I love reading high fantasy, but so far I haven't found my writing brain gravitating that direction. I tend to write urban fantasy, but the "urban" environment keeps being somewhere other than Earth -- I've written a couple things in fantasy worlds and another on Mars. (I still classify the latter as fantasy rather than scifi; to me, the fantasy elements outweigh the fact that they're living in domes and have a higher level of technology than we do. But it's really a mix.)

It seems like a lot of people's work falls into a mix of subgenres. I like that! Just like people are never just one thing and don't fit nicely into a single label, neither do our stories.
TEL
Posted: Friday, April 29, 2011 12:32 AM
Joined: 4/26/2011
Posts: 8


I grew up on high fantasy, but Stephen R Donaldson slew the hero's journey and George RR Martin conquered the swords and sorcery epic, and there's just not a whole lot more ground to cover that isn't already littered with a million fine but undistinguished novels. Besides, I'm not that good at the gritty realism that inflects my favourite fantasy books, so I stick to fables and tales of slow dread, magic realism and creeping horror.
Blakely Chorpenning
Posted: Friday, April 29, 2011 2:04 AM
Joined: 4/26/2011
Posts: 26


Actually, I just posted a flash fiction piece titled And I Heard a Man Call My Name. I usually do not write flash, but I had written some prompts down earlier, and during my hour long car ride home I pretty much wrote the bulk of it in my head. At least I caught it before it fled. I think I needed this feeling of accomplishment (though it was a small project) to get revved for my longer projects. And I needed to step away from the urban fantasy for a moment and work on the weird.
Amy Sandbak
Posted: Sunday, May 1, 2011 8:44 PM
Joined: 5/1/2011
Posts: 1


I'm struggling with categorizing my WIP, and I hope my fellow Book Country "citizens" (is there an actual term for Book Country followers?) will be able to help me when I eventually upload my book. For now, I'm calling it High/Epic Fantasy, because it occurs in another world and has magic. But Sasquatch and other American monsters are a part of everyday life in the world I've created, which doesn't sound quite like High Fantasy to me. For now, I think I'll consider it "High Fantasy", although "Weird Fiction" may be a more appropriate label.
Mike R
Posted: Monday, May 2, 2011 2:16 AM
Joined: 4/27/2011
Posts: 6


My last three projects were:

Sword & Sorcery
Historical Western Fantasy
Contemporary Fantasy

So, i move a round a little.

Next one is a Sci-Fi unless something else invades my mind.
Alex Hollingshead
Posted: Monday, May 2, 2011 9:27 PM
Joined: 5/2/2011
Posts: 61


I mix and match, a bit of Traditional, a bit of Weird, and a good bit of Interstices. And then some other genres, too. A couple of *punks and a healthy dose of Western for taste.
MariAdkins
Posted: Sunday, June 24, 2012 3:48 PM
I write paranormal fiction for adults and young adults.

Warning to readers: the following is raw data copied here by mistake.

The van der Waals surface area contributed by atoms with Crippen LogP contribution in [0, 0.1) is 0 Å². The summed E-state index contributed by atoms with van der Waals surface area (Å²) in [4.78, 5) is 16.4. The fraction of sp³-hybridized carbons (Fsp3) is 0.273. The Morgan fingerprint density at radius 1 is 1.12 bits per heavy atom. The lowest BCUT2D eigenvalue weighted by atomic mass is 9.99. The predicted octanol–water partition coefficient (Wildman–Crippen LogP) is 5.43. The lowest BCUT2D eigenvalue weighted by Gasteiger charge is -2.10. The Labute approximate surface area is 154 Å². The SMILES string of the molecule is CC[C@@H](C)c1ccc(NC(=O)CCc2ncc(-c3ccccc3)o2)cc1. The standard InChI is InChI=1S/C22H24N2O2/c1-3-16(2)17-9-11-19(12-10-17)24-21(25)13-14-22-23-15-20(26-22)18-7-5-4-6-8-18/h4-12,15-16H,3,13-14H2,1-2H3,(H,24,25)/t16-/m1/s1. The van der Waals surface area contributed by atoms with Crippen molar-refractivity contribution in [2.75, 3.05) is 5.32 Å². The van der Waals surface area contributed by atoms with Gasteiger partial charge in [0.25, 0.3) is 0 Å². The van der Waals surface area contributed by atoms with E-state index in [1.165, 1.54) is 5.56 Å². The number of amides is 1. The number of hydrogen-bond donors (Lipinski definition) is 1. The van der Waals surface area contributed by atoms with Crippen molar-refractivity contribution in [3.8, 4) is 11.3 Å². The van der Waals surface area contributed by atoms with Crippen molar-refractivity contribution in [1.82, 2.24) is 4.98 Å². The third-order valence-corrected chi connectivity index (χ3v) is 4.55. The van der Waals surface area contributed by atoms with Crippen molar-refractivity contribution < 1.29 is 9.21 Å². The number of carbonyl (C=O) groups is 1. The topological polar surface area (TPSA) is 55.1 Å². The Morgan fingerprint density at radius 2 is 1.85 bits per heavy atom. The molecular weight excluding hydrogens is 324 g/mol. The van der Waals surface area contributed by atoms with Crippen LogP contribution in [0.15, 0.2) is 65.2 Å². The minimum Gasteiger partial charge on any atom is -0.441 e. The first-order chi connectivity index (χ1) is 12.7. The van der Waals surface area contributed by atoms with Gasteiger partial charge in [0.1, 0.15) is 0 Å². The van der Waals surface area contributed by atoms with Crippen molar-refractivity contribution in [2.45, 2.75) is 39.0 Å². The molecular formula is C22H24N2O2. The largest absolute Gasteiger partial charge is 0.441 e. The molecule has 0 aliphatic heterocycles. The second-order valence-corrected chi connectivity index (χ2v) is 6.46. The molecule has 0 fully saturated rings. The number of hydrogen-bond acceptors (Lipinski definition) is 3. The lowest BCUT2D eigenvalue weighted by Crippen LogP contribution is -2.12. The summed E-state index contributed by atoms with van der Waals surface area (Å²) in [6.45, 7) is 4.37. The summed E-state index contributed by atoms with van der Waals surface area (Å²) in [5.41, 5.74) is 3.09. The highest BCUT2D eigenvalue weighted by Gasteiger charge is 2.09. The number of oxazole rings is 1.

Elizabeth Moon
Posted: Wednesday, July 18, 2012 2:11 AM
Joined: 6/14/2012
Posts: 195


In books (so far) it's epic fantasy, set in an invented world.  So far there are three groups: the first three books centered on one character, two books set ~500 years earlier centered on a legendary hero-saint, and the current group, following on from the first but with different POV characters as protagonists.  It will be five books when it's done.  The structure of the world is taken from late medieval/early Renaissance...plus magic and nonhuman races of magic-users. 

In short fiction, everything from the almost slapstick "Chicks in Chainmail stories (series of anthologies edited by Esther Friesner and published by Baen) to fairy tale variants ("The Happy Frog") to horror ("Clara's Cats") to historical fantasy ("Knight of Other Days") and several stories set in the same world as the books.   So far, no zombies, vampires, urban fantasy, paranormal...but that's not saying it might not wander into my head.

Timothy Maguire
Posted: Wednesday, July 18, 2012 12:46 PM
Joined: 8/13/2011
Posts: 272


For me, I tend to bounce between various different genres. Just the stories I've actually finished bounce between military SF, epic fantasy and urban fantasy. I mean, I'm currently working on a fantasy space opera at the moment. I'm not even sure if that is a genre.

I do find, however, that I tend to return to the same themes again and again. I'm a sucker for monsters, superpowers and action, so that tends to come up a lot. I'm also quite fond of defying destiny, so again, that comes up a lot. So I guess it's more I write themes, not specific genres.


Fallon_SnowEdit
Posted: Wednesday, July 18, 2012 7:09 PM
Joined: 6/26/2012
Posts: 2


My favorite sub-genres to read are dystopia and steampunk. But as a writer, I find it difficult to even try to compete with my favorite authors. So my in-progress YA Fic is of the supernatural variety.